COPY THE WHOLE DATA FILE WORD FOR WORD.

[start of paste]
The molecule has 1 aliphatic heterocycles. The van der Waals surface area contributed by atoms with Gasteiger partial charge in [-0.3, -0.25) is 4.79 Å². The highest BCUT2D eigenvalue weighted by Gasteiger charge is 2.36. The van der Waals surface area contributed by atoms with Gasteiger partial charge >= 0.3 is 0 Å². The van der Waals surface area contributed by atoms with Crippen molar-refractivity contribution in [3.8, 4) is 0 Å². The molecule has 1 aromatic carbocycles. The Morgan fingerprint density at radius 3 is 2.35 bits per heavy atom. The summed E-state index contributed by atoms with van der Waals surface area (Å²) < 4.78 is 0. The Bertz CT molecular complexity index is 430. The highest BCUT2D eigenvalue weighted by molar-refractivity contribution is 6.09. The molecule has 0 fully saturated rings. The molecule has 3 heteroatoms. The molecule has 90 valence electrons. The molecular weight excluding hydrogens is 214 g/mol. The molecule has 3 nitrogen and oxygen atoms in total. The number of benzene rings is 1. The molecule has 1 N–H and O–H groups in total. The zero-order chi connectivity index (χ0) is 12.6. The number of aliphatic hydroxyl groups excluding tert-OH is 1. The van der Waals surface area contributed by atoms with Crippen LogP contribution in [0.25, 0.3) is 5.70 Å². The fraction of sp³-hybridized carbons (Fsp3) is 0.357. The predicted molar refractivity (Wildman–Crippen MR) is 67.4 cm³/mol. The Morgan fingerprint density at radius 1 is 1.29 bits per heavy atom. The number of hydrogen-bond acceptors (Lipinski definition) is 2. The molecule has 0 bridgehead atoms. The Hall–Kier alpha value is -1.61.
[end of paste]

The molecule has 1 aliphatic heterocycles. The van der Waals surface area contributed by atoms with Gasteiger partial charge in [-0.3, -0.25) is 4.79 Å². The highest BCUT2D eigenvalue weighted by Gasteiger charge is 2.36. The van der Waals surface area contributed by atoms with Gasteiger partial charge >= 0.3 is 0 Å². The van der Waals surface area contributed by atoms with Crippen molar-refractivity contribution in [3.8, 4) is 0 Å². The molecule has 1 aromatic carbocycles. The Morgan fingerprint density at radius 3 is 2.35 bits per heavy atom. The summed E-state index contributed by atoms with van der Waals surface area (Å²) < 4.78 is 0. The Bertz CT molecular complexity index is 430. The highest BCUT2D eigenvalue weighted by molar-refractivity contribution is 6.09. The molecule has 0 fully saturated rings. The molecule has 3 heteroatoms. The molecule has 90 valence electrons. The molecular weight excluding hydrogens is 214 g/mol. The molecule has 3 nitrogen and oxygen atoms in total. The number of benzene rings is 1. The molecule has 1 N–H and O–H groups in total. The zero-order chi connectivity index (χ0) is 12.6. The number of aliphatic hydroxyl groups excluding tert-OH is 1. The van der Waals surface area contributed by atoms with Crippen LogP contribution in [0.25, 0.3) is 5.70 Å². The fraction of sp³-hybridized carbons (Fsp3) is 0.357. The predicted molar refractivity (Wildman–Crippen MR) is 67.4 cm³/mol. The Morgan fingerprint density at radius 1 is 1.29 bits per heavy atom. The number of hydrogen-bond acceptors (Lipinski definition) is 2. The molecule has 0 bridgehead atoms. The Hall–Kier alpha value is -1.61.